1242During 1996-2003, Russian ITERA was a main gas supplier for Georgia and owner of its natural gas distribution companies. As of 2002, Eduard Shevardnadze’s administration sought to alienate ITERA from Georgia’s gas sector. In 2002, Russian Gazprom took over the natural gas sector from ITERA and the control over the main gas pipelines. Continue reading

Iranian gas in Georgia. A feasible option?

13_GeorgiaOver the past few months, the Chief of Russia’s Gazprom, Aleksei Miller, and Georgia’s Energy Minister Kakha Kaladze have been negotiating an energy deal between the two countries. The main issues on Georgia’s agenda have been its diversification plans and increasing energy consumption. Meanwhile, Georgia has not yet ruled out importing gas from Iran. Continue reading

Four-Day Karabakh War Highlights Threats to Energy Security on NATO’s Southeastern Flank

The periodic escalation of violence in and around the separatist Azerbaijani territory of Karabakh routinely raises concerns about this conflict’s threat to regional energy security and pipeline infrastructure. However, few commentaries analyze this issue’s broader geopolitical implications in any detail. Continue reading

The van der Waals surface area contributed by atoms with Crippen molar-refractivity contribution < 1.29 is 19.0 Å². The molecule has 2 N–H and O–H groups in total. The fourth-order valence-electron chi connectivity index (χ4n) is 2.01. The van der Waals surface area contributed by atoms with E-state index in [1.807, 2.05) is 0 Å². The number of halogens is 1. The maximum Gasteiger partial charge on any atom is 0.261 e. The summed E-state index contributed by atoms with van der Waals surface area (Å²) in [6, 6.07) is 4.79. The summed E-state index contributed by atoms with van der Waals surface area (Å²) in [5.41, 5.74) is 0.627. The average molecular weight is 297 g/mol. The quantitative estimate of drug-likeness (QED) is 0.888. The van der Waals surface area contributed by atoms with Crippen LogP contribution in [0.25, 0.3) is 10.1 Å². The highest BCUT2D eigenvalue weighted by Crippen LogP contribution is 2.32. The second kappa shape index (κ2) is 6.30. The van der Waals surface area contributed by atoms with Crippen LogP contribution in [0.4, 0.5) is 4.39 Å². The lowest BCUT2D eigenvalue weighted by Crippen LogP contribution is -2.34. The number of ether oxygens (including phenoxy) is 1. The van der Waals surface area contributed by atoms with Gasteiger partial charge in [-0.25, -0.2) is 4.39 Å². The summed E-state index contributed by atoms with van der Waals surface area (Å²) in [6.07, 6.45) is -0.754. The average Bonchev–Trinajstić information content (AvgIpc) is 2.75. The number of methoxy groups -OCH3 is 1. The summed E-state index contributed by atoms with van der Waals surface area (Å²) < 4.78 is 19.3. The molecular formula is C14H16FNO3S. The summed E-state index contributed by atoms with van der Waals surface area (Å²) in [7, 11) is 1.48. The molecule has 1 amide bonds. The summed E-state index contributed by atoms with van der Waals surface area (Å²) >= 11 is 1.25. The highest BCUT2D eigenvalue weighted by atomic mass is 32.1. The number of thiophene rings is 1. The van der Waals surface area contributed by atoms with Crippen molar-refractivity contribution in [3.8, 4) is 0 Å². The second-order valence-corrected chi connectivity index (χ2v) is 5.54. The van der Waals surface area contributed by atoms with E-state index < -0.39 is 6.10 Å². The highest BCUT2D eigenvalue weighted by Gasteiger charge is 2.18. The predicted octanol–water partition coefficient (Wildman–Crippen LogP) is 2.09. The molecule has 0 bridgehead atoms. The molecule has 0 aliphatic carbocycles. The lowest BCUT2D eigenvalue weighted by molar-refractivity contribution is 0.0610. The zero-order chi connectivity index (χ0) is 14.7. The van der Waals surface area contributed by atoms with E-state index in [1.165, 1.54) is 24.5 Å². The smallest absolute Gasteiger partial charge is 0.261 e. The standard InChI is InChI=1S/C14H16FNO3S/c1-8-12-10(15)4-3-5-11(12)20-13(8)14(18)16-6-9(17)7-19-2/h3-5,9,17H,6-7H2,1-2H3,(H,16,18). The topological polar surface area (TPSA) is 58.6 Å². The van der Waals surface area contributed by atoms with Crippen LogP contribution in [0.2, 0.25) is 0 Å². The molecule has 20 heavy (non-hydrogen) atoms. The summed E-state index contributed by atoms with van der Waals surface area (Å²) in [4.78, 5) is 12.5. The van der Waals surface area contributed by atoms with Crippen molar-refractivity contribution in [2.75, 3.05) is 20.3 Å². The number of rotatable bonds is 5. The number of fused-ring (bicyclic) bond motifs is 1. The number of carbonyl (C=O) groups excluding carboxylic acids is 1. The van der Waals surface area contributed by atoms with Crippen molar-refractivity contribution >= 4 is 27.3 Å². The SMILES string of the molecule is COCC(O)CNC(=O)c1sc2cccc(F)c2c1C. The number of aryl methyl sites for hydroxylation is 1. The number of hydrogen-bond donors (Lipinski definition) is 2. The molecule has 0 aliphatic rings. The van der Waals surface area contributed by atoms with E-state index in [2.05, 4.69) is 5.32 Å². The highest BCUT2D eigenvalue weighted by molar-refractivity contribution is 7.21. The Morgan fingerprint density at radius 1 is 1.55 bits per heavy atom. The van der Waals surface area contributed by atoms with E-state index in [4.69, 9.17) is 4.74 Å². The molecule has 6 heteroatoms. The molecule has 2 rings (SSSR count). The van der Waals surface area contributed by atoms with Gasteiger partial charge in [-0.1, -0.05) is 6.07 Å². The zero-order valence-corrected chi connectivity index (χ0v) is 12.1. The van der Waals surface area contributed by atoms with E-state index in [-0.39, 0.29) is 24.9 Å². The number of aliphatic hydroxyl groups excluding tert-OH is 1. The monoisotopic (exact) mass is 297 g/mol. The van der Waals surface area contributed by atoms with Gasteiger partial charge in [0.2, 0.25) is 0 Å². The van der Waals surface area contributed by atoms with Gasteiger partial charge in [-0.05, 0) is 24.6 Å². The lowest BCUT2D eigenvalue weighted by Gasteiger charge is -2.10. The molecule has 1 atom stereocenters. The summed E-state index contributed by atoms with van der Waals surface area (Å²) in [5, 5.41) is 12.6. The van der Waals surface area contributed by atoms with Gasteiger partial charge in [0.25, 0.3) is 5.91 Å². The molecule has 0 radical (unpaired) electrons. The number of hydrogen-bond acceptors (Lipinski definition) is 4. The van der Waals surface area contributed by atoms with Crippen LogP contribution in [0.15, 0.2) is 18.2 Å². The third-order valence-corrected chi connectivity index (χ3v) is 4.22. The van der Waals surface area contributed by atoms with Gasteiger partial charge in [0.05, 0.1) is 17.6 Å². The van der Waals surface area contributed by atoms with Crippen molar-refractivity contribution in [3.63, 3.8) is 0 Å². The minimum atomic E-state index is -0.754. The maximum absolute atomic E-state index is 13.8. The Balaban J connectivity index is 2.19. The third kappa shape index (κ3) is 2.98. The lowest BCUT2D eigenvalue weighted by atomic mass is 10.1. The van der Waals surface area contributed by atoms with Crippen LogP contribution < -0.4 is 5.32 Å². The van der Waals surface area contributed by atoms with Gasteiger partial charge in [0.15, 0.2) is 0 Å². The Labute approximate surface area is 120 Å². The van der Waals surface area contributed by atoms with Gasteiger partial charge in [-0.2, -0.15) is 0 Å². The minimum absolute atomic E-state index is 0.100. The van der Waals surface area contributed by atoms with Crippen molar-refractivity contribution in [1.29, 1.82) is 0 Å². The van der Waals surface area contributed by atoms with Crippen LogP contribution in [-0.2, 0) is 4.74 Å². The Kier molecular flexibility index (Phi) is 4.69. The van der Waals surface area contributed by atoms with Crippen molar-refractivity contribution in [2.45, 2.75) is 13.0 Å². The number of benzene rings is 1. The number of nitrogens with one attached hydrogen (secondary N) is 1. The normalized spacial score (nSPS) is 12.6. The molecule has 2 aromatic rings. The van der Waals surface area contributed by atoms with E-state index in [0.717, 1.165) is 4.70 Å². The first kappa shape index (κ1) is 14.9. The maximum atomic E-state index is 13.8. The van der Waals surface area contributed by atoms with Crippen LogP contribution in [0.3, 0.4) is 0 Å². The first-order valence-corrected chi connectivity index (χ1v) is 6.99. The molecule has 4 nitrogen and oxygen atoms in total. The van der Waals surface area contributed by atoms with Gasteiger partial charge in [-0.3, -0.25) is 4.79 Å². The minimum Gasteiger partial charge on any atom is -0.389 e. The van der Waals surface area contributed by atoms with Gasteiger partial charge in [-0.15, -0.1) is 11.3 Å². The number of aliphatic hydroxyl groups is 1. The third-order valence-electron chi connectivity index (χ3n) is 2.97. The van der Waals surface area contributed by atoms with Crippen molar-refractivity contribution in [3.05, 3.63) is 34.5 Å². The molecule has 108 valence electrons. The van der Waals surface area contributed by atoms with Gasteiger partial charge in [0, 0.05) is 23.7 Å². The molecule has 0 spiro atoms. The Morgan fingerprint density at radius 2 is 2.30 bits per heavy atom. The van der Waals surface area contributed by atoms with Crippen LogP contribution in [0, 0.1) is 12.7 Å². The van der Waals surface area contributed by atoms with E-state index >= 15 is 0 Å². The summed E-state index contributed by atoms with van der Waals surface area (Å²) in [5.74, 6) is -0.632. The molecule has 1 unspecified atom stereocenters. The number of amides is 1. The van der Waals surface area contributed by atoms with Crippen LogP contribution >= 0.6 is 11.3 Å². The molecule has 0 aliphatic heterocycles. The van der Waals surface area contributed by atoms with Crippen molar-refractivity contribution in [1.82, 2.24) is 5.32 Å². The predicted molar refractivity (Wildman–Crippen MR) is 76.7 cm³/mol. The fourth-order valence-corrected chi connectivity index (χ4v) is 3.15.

Nuclear Alarm from Armenia

_87709331_thinkstockphotos-182262675After the four-day intensive skirmishes in early April along the line of contact in the occupied Nagorno-Karabakh region of Azerbaijan, Armenian politicians made the headlines with their bellicose rhetoric by declaring “the presence of the nuclear weapon in Armenia”. Continue reading

The Frozen War That Threatens Global Energy Flows

nagornoOn April 5, 2016, Azerbaijan and Armenia declared a cease-fire after four days of intense fighting in Nagorno-Karabakh along the line of contact. However, during April 26–28, Armenian armed forces located in the occupied regions of Azerbaijan began shelling the civilian settlements in the villages of Aghdam, Agjabadi and Terter districts of Azerbaijan with heavy artillery, grenade launchers and large-caliber weapons. Continue reading